The latest album from Ill Ease – the solo project of former New Radiant Storm King drummer Elizabeth Sharp – is titled The Exorcist. While the coy names of her previous releases Greatest Tits and Live at the Holiday Sin make me giggle, the new album elicited a certain amount of dread. Yes, I’m still haunted by the film of the same name, memories of the movie inevitably crawling on my flesh. The next time I see it I may need to seek the aid of a young priest and an old priest to comfort me (as the actor said to the bishop).
The album The Exorcist, however, doesn’t leave the same creepy feeling as the movie. It sounds like a dimly lit room, but not necessarily a foreboding one. Sharp’s voice recalls a mumbling version of Mac McCaughan’s nasal hooting rather than the bellowing rasp of Mercedes McCambridge. The songs themselves tend to have more in common with Sonic Youth than the eerie “Tubular Bells.” And while it does tend toward glumness and gloominess, Ill Ease’s The Exorcist won’t creep you out so long as you don’t mind an audio accompaniment to Sharp’s own photography of grainy, rusting urban sprawl.
Buzzing guitar and bass open the album on “Jersey-O-Matic.” The added touch to the noisy appliance whirs and crashing drums of the chorus is Sharp’s rhythmic drone of “ba-da bum ba-da bum bum ba-da.” The song that sounds like a Ron Popeil product is followed by the shut-eye slacker swill of “Winter in Hell.” The initially spare song is soon filled by Sharp making siren sound effects and firing off an off-key, off-putting but somehow appropriate high note. Similar cooing is heard on the jangling “You Know You Make Me Wanna Hate You,” Sharp playfully stretching out the “you.”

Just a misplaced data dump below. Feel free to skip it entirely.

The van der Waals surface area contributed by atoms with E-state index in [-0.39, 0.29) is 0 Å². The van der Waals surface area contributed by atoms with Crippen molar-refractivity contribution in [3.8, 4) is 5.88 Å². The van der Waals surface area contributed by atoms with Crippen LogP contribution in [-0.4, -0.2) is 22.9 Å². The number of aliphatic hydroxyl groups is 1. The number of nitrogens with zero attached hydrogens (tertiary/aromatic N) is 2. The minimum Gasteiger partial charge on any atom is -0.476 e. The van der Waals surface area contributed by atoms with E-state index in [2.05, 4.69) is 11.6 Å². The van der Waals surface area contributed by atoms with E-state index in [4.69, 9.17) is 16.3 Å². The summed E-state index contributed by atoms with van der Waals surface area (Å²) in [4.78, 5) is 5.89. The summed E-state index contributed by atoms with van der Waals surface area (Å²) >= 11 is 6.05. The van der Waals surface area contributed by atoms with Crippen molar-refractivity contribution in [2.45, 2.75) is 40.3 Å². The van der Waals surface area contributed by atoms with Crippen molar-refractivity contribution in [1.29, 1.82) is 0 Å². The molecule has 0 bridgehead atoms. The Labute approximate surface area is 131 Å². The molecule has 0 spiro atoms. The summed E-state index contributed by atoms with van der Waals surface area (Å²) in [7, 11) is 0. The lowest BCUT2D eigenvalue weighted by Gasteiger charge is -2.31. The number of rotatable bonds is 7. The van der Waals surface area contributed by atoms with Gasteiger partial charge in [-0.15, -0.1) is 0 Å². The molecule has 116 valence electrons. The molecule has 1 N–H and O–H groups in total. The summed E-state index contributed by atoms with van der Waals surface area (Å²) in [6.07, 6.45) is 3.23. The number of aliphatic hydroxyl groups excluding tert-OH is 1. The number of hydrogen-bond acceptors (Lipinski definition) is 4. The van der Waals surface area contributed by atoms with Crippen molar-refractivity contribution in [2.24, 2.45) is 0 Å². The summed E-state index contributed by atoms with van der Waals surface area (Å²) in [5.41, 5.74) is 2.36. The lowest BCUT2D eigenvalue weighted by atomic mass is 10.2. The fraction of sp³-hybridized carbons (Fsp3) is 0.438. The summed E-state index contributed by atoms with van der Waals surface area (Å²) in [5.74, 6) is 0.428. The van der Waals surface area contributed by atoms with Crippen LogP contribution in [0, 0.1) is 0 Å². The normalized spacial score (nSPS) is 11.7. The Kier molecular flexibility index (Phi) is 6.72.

The rolling bassline and lazy drums of “The Skank” set the stage for a sleazy summer party where you can leave your hang-ups at the door and throw up in the sink. While painting a picture of this shindig where crusty old men hang with cranked out college girls, it turns out that someone’s something’s sister or other has gone upstairs with the title character.
“Malfunction Junction,” has a dancey function with its bubbly bassline and and relentless tumbling drums. The centerpiece of the album – aptly about exorcising inner-demons proclaims “Destruction is alright but what I really like / Is self-destructing all day and night.” “Walking Catastrophe” is similarly groove-inducing, though it transforms from a naughty, sexy slide into an eerie, dissonant, haunted casino jive.
Maybe the next time I watch The Exorcist I’ll listen to The Exorcist at the same time. It may just take the edge off pea soup, twisting heads and my lapsed Catholicism. or it probably won’t. But even if Ill Ease’s latest won’t fit over the film that shares its name, it’s still a good lo-fi soundtrack for an overcast, hungover weekend.
Pavement – Slanted and Enchanted (it is kinda Pavement-y)
Sonic Youth – Goo
Superchunk – Come Pick Me Up